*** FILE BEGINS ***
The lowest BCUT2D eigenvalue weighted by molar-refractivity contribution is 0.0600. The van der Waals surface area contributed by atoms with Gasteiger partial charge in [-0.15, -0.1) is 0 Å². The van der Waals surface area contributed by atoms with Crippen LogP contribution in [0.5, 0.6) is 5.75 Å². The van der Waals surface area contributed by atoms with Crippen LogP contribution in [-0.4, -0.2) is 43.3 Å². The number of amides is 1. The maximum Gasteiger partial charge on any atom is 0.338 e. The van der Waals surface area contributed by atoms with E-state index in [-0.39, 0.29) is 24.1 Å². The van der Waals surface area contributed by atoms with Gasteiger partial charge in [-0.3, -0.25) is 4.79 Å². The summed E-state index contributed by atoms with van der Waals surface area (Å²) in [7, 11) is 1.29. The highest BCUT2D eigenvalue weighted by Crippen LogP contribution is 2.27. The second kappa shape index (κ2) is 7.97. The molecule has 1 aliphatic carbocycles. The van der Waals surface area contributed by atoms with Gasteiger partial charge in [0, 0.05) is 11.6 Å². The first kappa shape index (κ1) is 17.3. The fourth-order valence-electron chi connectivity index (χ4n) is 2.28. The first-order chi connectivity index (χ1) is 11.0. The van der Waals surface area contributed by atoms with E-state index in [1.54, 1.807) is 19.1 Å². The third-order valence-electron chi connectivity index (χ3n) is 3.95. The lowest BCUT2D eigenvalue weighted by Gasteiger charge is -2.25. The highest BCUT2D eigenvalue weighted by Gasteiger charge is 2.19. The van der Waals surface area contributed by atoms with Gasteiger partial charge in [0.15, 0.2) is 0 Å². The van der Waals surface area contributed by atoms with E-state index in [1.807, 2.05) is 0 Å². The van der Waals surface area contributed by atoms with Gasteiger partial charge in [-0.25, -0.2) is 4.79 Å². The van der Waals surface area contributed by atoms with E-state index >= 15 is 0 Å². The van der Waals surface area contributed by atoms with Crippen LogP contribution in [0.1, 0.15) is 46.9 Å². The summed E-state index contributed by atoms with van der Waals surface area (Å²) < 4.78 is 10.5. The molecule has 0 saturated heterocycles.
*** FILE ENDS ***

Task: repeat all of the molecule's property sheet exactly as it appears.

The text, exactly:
The lowest BCUT2D eigenvalue weighted by molar-refractivity contribution is 0.0600. The van der Waals surface area contributed by atoms with Gasteiger partial charge in [-0.15, -0.1) is 0 Å². The van der Waals surface area contributed by atoms with Crippen LogP contribution in [0.5, 0.6) is 5.75 Å². The van der Waals surface area contributed by atoms with Crippen LogP contribution in [-0.4, -0.2) is 43.3 Å². The number of amides is 1. The maximum Gasteiger partial charge on any atom is 0.338 e. The van der Waals surface area contributed by atoms with E-state index in [-0.39, 0.29) is 24.1 Å². The van der Waals surface area contributed by atoms with Gasteiger partial charge in [-0.3, -0.25) is 4.79 Å². The summed E-state index contributed by atoms with van der Waals surface area (Å²) in [7, 11) is 1.29. The highest BCUT2D eigenvalue weighted by Crippen LogP contribution is 2.27. The second kappa shape index (κ2) is 7.97. The molecule has 1 aliphatic carbocycles. The van der Waals surface area contributed by atoms with Gasteiger partial charge in [0, 0.05) is 11.6 Å². The first kappa shape index (κ1) is 17.3. The fourth-order valence-electron chi connectivity index (χ4n) is 2.28. The first-order chi connectivity index (χ1) is 11.0. The van der Waals surface area contributed by atoms with E-state index in [1.54, 1.807) is 19.1 Å². The third-order valence-electron chi connectivity index (χ3n) is 3.95. The lowest BCUT2D eigenvalue weighted by Gasteiger charge is -2.25. The highest BCUT2D eigenvalue weighted by Gasteiger charge is 2.19. The van der Waals surface area contributed by atoms with Gasteiger partial charge in [0.15, 0.2) is 0 Å². The van der Waals surface area contributed by atoms with E-state index in [1.807, 2.05) is 0 Å². The van der Waals surface area contributed by atoms with Gasteiger partial charge in [-0.25, -0.2) is 4.79 Å². The van der Waals surface area contributed by atoms with E-state index >= 15 is 0 Å². The van der Waals surface area contributed by atoms with Crippen LogP contribution in [0.1, 0.15) is 46.9 Å². The summed E-state index contributed by atoms with van der Waals surface area (Å²) < 4.78 is 10.5. The molecule has 0 saturated heterocycles.